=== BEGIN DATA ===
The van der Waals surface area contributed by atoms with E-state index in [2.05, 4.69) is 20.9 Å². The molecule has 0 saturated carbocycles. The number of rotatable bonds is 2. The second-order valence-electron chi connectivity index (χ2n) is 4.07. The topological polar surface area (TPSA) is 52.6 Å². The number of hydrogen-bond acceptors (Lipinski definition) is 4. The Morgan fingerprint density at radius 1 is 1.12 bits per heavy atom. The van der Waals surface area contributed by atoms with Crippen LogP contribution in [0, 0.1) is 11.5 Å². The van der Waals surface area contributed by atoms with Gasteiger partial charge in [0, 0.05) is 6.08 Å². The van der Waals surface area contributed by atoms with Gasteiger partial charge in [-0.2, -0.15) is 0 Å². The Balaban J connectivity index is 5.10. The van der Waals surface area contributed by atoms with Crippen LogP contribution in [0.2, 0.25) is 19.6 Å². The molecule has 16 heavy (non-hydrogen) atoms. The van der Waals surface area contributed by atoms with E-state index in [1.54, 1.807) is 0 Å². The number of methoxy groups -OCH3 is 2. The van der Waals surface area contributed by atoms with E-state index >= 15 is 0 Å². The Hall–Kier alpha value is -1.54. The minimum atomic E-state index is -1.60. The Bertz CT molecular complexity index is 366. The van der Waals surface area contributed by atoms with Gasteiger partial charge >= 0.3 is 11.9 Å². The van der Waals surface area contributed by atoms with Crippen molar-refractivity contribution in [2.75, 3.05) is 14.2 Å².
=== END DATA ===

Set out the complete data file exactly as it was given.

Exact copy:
The van der Waals surface area contributed by atoms with E-state index in [2.05, 4.69) is 20.9 Å². The molecule has 0 saturated carbocycles. The number of rotatable bonds is 2. The second-order valence-electron chi connectivity index (χ2n) is 4.07. The topological polar surface area (TPSA) is 52.6 Å². The number of hydrogen-bond acceptors (Lipinski definition) is 4. The Morgan fingerprint density at radius 1 is 1.12 bits per heavy atom. The van der Waals surface area contributed by atoms with Crippen LogP contribution in [0, 0.1) is 11.5 Å². The van der Waals surface area contributed by atoms with Gasteiger partial charge in [0, 0.05) is 6.08 Å². The van der Waals surface area contributed by atoms with Gasteiger partial charge in [-0.2, -0.15) is 0 Å². The Balaban J connectivity index is 5.10. The van der Waals surface area contributed by atoms with Crippen LogP contribution in [0.2, 0.25) is 19.6 Å². The molecule has 16 heavy (non-hydrogen) atoms. The van der Waals surface area contributed by atoms with E-state index in [1.54, 1.807) is 0 Å². The number of methoxy groups -OCH3 is 2. The van der Waals surface area contributed by atoms with E-state index >= 15 is 0 Å². The Hall–Kier alpha value is -1.54. The minimum atomic E-state index is -1.60. The Bertz CT molecular complexity index is 366. The van der Waals surface area contributed by atoms with Gasteiger partial charge >= 0.3 is 11.9 Å². The van der Waals surface area contributed by atoms with Crippen molar-refractivity contribution in [2.75, 3.05) is 14.2 Å².